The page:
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Why Amazon’s Twitter Ambassadors Are So Sad

They're real people, yes—and they're also a window into Amazon's approach to labor.

Mark Makela/Getty Images

On Wednesday evening, conversations between members of the general public and Amazon’s so-called Fulfillment Center Ambassadors began to circulate on Twitter. One particularly bleak tweet from the account @AmazonFCHannah got the most attention, displaying all the hallmarks of someone afflicted with corporate Stockholm syndrome:

The ambassadors are individuals who work in or have experience working in Amazon fulfillment centers. The individuals helm the accounts, which are maintained by Amazon, on a rotating basis for four months each. They were launched in 2018, and were previously most notable for their hard anti-union stance.

But Wednesday’s exchanges, which went viral on Twitter for their sheer oddity and invited speculation that the ambassadors are actually bots, showed another purpose of these accounts: to provide insight into how good the conditions are in Amazon fulfillment centers. Did I say good? I meant GREAT. Things are fine there! There are pirate hats! Sometimes they’re not worried about being fired! At other times they are not worried about being fired! Here’s a coworker! Whoops they get written warnings! Things are fine!

For a nation swamped in conspiracy theories, the mystery of whether these are flesh-and-full-bladdered humans typing somewhere in a high-vis vest as a conveyor belt full of slogan T-shirts and bulk lube rattles beside them is tantalizing. A little poking around invites a lot of seeming evidence to the contrary. The ambassadors seem aware that they have to prove themselves to be human and provide plenty of photos unique to these accounts—but when people began scrolling through the accounts’ old tweets, they noted instances where the purported employees call themselves by another name or mention family details wildly incongruent with a specific account’s photo. (Amazon maintains tweets from past ambassadors while changing the account name, leading to the confusion.) And this being Twitter, parody accounts joined in and muddied the waters before they were ultimately nuked.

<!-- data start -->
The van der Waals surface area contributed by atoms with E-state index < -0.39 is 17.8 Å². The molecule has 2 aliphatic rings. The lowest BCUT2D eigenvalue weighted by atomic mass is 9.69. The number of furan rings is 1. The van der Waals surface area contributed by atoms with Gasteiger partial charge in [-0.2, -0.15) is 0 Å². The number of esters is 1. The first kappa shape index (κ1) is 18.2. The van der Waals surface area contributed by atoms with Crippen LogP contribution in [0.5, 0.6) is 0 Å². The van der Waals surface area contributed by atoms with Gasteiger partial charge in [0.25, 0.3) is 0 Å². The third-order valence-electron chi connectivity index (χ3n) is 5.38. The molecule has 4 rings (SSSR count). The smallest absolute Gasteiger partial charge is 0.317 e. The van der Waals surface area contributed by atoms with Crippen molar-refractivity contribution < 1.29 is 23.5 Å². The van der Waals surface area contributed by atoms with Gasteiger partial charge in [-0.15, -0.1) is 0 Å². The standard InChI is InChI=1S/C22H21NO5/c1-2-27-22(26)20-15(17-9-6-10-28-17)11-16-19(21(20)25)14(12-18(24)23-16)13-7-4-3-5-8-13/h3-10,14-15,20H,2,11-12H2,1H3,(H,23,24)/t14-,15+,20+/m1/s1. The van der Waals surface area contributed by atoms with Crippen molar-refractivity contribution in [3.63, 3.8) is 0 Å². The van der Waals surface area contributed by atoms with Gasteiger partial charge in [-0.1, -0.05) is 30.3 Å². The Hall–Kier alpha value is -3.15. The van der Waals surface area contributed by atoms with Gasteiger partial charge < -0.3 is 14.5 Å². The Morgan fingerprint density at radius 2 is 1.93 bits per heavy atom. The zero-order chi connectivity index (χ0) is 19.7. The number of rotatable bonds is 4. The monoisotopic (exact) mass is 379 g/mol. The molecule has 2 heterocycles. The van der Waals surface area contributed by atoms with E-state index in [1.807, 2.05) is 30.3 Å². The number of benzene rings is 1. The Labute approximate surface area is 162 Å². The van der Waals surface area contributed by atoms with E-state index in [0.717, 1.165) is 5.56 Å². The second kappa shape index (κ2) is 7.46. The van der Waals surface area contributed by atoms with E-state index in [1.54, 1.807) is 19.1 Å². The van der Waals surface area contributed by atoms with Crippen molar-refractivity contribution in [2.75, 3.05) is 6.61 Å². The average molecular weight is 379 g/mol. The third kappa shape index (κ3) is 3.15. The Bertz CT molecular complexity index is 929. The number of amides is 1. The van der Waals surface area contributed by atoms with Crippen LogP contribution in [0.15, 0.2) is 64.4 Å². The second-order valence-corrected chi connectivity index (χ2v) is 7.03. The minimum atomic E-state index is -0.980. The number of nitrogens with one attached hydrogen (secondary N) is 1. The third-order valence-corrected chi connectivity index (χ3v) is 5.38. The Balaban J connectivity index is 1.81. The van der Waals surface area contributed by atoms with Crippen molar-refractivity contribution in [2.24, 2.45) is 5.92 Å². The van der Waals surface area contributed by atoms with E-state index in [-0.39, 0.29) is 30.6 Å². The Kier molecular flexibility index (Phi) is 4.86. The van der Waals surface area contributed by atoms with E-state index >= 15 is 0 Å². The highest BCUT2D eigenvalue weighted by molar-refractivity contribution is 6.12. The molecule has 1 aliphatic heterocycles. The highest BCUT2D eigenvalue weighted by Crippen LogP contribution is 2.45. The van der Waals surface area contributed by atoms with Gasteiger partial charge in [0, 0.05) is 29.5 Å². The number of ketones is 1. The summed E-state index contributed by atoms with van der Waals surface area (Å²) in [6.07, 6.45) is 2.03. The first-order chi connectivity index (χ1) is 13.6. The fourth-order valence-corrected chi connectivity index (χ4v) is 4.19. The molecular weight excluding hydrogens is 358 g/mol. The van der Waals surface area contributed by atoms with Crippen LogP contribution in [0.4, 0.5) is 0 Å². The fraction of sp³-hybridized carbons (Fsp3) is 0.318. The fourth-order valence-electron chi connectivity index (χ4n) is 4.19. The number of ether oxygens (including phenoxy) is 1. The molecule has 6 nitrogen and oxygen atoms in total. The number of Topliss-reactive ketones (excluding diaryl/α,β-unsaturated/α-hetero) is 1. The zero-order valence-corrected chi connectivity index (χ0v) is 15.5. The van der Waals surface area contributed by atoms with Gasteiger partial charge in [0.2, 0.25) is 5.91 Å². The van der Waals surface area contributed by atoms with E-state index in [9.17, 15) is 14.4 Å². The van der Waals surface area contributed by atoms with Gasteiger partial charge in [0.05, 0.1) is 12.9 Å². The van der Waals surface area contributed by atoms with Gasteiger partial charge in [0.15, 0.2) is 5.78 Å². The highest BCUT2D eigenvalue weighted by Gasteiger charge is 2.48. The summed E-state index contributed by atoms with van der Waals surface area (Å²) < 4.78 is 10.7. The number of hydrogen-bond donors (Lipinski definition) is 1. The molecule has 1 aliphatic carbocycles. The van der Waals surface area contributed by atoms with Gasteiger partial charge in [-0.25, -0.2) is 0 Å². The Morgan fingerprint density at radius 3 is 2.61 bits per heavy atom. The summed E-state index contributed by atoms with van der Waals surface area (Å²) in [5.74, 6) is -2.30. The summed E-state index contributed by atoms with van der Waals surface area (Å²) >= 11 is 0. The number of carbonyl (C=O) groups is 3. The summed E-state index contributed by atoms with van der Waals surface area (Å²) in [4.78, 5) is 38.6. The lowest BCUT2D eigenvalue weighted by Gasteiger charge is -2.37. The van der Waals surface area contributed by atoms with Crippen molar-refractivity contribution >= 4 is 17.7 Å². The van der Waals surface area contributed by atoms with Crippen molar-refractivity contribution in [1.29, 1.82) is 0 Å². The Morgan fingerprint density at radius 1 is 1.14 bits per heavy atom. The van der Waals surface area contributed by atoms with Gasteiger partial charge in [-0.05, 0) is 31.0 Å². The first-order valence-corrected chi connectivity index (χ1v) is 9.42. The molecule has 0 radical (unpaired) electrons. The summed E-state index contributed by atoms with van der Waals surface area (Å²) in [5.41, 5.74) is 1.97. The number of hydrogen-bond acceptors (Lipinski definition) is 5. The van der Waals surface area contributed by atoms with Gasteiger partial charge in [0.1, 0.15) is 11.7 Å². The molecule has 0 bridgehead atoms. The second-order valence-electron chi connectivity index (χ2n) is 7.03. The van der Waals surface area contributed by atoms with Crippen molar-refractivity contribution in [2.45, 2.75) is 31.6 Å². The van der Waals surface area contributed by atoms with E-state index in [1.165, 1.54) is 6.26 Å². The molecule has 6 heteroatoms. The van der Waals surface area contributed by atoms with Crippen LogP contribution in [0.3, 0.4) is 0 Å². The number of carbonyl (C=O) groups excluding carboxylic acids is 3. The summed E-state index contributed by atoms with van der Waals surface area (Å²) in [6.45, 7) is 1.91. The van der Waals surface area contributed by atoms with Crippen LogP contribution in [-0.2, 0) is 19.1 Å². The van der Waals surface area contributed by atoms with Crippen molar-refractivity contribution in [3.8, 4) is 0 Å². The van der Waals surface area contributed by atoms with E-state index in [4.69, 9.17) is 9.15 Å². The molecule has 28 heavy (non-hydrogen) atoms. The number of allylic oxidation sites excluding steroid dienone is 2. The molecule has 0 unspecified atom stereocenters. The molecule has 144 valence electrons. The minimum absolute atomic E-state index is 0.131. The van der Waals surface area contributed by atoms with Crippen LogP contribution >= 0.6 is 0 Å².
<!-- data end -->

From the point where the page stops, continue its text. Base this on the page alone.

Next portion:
Are these real people? (Yes.) If they are (they are), why are they so deeply unnerving? Why do they set off our uncanniness alarms? Maybe we really are hearing the dry, phlegmy rattle of chatbot code, but I think not. Yes, the diction in the tweets is strange sometimes, but no more so than, say, Jeff Bezos’s sexts. The more interesting question is not whether these are people made of meat and bad debt like the rest of us (they really are), but why it’s so difficult to imagine that they might be.

Amazon has spent years feeding us a steady diet of impractical tech—not impossible to technically execute, but not easy or worthwhile either. Think of the flying delivery drones. Think of the robotic sidewalk pack mules. Think of the glassy garden orb in downtown Seattle. Think of the rockets and the quantum computing and Jeff Bezos’s new biceps. They’re all very shiny (or lightly furry in the latter instance), but none of these have arrived on your stoop yet. Tech like this is just wild enough to capture the imagination—and just plausible enough to obscure the reality of Amazon.